Targeting Microglia for Therapy of Parkinson’s Disease by Using Biomimetic Ultrasmall Nanoparticles
Hanghang Liu, Yaobao Han, Tingting Wang, Hao Zhang, Qi Xu, Jiaxin Yuan, Zhen Li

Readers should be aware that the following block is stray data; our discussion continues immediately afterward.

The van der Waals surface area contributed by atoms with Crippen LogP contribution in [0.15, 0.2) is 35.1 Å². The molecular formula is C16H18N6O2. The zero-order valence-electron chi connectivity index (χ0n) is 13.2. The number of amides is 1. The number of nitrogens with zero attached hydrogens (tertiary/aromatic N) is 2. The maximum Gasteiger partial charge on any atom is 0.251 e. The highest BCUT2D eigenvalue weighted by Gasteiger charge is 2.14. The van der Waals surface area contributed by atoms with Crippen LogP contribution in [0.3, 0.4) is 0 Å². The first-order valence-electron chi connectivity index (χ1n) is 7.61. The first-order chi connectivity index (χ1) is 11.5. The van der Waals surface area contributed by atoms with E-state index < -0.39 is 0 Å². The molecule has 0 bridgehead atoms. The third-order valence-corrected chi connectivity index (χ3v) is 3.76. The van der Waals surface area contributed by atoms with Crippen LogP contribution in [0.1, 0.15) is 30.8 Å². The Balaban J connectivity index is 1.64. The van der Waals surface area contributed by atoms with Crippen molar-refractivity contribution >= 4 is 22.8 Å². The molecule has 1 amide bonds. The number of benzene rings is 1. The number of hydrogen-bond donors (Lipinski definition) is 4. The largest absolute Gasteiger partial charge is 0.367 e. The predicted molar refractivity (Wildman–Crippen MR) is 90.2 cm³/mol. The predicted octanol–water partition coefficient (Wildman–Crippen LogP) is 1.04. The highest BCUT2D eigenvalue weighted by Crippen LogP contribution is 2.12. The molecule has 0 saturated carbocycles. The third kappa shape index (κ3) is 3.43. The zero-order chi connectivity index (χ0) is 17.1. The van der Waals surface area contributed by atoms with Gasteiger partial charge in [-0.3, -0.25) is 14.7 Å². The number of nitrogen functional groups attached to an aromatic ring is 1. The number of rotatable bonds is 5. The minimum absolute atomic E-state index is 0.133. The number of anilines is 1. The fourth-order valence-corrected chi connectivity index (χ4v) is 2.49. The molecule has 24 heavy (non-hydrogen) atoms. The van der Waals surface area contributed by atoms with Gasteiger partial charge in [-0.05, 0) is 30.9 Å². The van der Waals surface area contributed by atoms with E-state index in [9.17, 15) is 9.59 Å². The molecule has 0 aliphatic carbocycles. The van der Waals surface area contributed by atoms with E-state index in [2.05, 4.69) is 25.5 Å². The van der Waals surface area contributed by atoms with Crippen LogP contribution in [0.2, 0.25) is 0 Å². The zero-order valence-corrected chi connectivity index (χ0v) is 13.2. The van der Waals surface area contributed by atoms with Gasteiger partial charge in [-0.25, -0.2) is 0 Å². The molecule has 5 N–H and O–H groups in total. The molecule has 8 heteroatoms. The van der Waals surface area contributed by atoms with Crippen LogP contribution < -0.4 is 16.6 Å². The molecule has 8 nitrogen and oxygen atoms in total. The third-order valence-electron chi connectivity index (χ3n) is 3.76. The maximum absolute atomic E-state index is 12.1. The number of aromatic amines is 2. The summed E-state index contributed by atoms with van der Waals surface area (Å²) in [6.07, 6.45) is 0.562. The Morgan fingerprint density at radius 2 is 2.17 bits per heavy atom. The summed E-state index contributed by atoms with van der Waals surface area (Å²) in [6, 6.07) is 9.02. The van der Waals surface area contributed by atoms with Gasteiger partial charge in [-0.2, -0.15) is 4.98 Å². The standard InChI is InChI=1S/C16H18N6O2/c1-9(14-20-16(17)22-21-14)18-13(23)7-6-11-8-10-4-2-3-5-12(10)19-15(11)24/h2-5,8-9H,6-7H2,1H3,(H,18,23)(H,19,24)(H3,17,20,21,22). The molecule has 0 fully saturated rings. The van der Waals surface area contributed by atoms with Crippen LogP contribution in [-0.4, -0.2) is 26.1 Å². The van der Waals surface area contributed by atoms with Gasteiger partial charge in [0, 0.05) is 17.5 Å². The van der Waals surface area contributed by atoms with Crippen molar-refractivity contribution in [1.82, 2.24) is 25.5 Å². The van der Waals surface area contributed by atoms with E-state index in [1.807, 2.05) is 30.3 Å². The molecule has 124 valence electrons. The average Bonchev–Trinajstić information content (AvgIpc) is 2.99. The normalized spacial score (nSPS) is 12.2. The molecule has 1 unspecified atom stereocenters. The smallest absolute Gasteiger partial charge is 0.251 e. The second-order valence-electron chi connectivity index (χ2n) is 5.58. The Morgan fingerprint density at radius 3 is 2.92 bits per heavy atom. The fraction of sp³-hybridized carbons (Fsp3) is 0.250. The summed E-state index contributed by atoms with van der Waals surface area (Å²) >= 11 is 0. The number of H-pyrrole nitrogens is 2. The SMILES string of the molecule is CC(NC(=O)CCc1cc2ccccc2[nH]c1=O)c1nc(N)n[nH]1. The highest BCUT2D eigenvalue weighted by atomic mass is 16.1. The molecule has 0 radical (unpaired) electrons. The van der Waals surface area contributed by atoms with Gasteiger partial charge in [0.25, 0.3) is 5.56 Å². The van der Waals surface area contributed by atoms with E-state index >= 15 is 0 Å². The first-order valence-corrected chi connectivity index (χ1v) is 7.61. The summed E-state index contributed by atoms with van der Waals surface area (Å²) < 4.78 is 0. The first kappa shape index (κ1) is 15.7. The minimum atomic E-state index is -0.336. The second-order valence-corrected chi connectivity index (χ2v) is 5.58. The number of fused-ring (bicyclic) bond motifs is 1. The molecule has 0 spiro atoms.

Microglia as an important type of innate immune cell in the brain have been considered as an effective therapeutic target for the treatment of central nervous degenerative diseases. Herein, we report cell membrane coated novel biomimetic Cu2–xSe-PVP-Qe nanoparticles (denoted as CSPQ@CM nanoparticles, where PVP is poly(vinylpyrrolidone), Qe is quercetin, and CM is the cell membrane of neuron cells) for effectively targeting and modulating microglia to treat Parkinson’s disease (PD). The CSPQ nanoparticles exhibit multienzyme activities and could effectively scavenge the reactive oxygen species and promote the polarization of microglia into the anti-inflammatory M2-like phenotype to relieve neuroinflammation. We reveal that biomimetic CSPQ@CM nanoparticles targeted microglia through the specific interactions between the membrane surface vascular cells adhering to molecule-1 and α4β1 integrin expressed by microglia. They could significantly improve the symptoms of PD mice to result in an excellent therapeutic efficacy, as evidenced by the recovery of their dopamine level in cerebrospinal fluid, tyrosine hydroxylase, and ionized calcium binding adapter protein 1 to normal levels. Our work demonstrates the great potential of these robust biomimetic nanoparticles in the targeted treatment of PD and other central nervous degenerative diseases.